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spaceSpace and Physics

Mars Rover May Have Snagged Rock Samples Formed From Cataclysmic Volcanic Eruptions

author

Dr. Alfredo Carpineti

Senior Staff Writer & Space Correspondent

clockMay 2 2022, 17:04 UTC
Olivine-rich bedrock seen by Spirit in 2005. Image Credit: NASA/JPL/Cornell/ASU

Olivine-rich bedrock seen by Spirit in 2005. Image Credit: NASA/JPL/Cornell/ASU

Researchers believe that peculiar rock formations observed by NASA's Spirit rover in Gusev Crater, and more recently by Perseverance in Jezero Crater, are the results of some catastrophic explosive eruptions from vast and ancient volcanic calderas. 

There have been long-standing questions about the presence of bedrock on Mars that is rich in olivine, a silicate mineral that comes from magma. Mars has a history of volcanism, including sporting the tallest volcano in the Solar System – Olympus Mons – but it was not clear how these deposits actually formed. Anything is fair game, from lava flows to powerful impacts, to releasing magma from the mantle itself.  

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As reported in the journal Icarus, a research team led by Steve Ruff from Arizona State University believes that the deposits are also rich in ignimbrite, a type of rock that defies simple categorization by being both igneous rock and sedimentary. Ignimbrite rock is formed from pyroclastic material ejected from explosive volcanic eruptions. Peculiar images taken by Spirit’s Microscopic Imager showed remarkable similarities to these types of rocks here on Earth.

“That was a eureka moment,” Ruff said in a statement. “I was seeing the same kind of textures in the rocks of Gusev crater as those in a very specific kind of volcanic rock found here on Earth.”

Rocks observed on Mars compared to Ignimbrite on Earth. Image Credit: NASA/JPL/USGS and Scripps Institution of Oceanography

Ignimbrite is not an easy rock to make at all. On Earth, it is the product of huge volcanic explosions where flows of pyroclastic ash, pumice, and other rocks get deposited on thick layers over a relatively short time.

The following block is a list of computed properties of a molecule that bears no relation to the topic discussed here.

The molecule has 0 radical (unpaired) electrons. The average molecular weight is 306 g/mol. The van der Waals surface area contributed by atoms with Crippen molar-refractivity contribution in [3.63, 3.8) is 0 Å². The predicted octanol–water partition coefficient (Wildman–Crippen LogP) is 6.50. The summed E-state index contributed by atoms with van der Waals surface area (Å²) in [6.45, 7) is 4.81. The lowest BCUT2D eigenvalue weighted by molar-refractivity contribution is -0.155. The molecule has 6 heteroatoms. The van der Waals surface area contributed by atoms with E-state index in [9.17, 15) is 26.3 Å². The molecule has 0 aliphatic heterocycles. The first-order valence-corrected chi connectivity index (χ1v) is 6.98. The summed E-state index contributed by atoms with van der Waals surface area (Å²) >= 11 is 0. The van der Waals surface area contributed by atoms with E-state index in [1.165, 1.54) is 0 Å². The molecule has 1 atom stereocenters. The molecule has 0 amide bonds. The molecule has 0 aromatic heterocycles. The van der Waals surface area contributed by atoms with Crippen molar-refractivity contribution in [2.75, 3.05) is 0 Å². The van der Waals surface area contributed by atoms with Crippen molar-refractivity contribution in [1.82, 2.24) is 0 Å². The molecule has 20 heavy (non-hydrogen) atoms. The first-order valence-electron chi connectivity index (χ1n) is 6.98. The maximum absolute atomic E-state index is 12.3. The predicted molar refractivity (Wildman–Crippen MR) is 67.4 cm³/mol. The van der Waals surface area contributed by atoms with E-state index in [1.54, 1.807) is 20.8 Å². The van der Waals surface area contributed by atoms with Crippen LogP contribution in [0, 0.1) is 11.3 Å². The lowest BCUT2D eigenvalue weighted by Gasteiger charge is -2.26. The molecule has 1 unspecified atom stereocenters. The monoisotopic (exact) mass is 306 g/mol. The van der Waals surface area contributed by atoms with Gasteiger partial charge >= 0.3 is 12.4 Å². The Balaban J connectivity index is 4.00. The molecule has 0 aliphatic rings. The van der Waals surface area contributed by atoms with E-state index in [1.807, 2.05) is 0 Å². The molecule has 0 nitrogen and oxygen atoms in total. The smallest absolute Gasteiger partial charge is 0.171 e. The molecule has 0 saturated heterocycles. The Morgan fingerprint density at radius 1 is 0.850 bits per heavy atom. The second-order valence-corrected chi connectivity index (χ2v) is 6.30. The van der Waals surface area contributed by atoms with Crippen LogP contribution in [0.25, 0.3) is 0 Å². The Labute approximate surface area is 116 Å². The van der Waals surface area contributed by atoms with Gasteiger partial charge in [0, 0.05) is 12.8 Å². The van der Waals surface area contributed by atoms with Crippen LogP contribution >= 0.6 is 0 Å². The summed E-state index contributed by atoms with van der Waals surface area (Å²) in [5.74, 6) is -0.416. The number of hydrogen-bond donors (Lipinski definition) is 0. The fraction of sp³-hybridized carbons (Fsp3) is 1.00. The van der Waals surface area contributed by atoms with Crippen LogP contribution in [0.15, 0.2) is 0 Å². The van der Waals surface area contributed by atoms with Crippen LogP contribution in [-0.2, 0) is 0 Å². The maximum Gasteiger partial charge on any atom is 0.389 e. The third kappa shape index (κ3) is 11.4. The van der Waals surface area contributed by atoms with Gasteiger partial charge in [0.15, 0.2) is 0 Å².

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“Imagine a ground-hugging cloud of hot gases and nearly molten ash and pumice flowing through the landscape for dozens of miles and piling up in layers up to hundreds of feet thick in just a few days,” Ruff added.

The hot deposits cool down over months and years after the eruption, producing particular cooling fractures. Patterns in the olivine-rich rocks of Mars are remarkably similar to what we see in ignimbrite rocks found in places like Yellowstone National Park.

“No one had previously suggested ignimbrites as an explanation for olivine-rich bedrock on Mars,” Ruff said. “And it’s possible that this is the kind of rock that the Perseverance rover has been driving around on and sampling for the past year.”

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The most recent deposits of ignimbrite on Earth are not particularly rich in olivine but some of the oldest ones are, so it is certainly possible that this might be the case on Mars. Perseverance has collected samples that will be flown back to Earth in a future mission, which will allow testing this hypothesis for sure.


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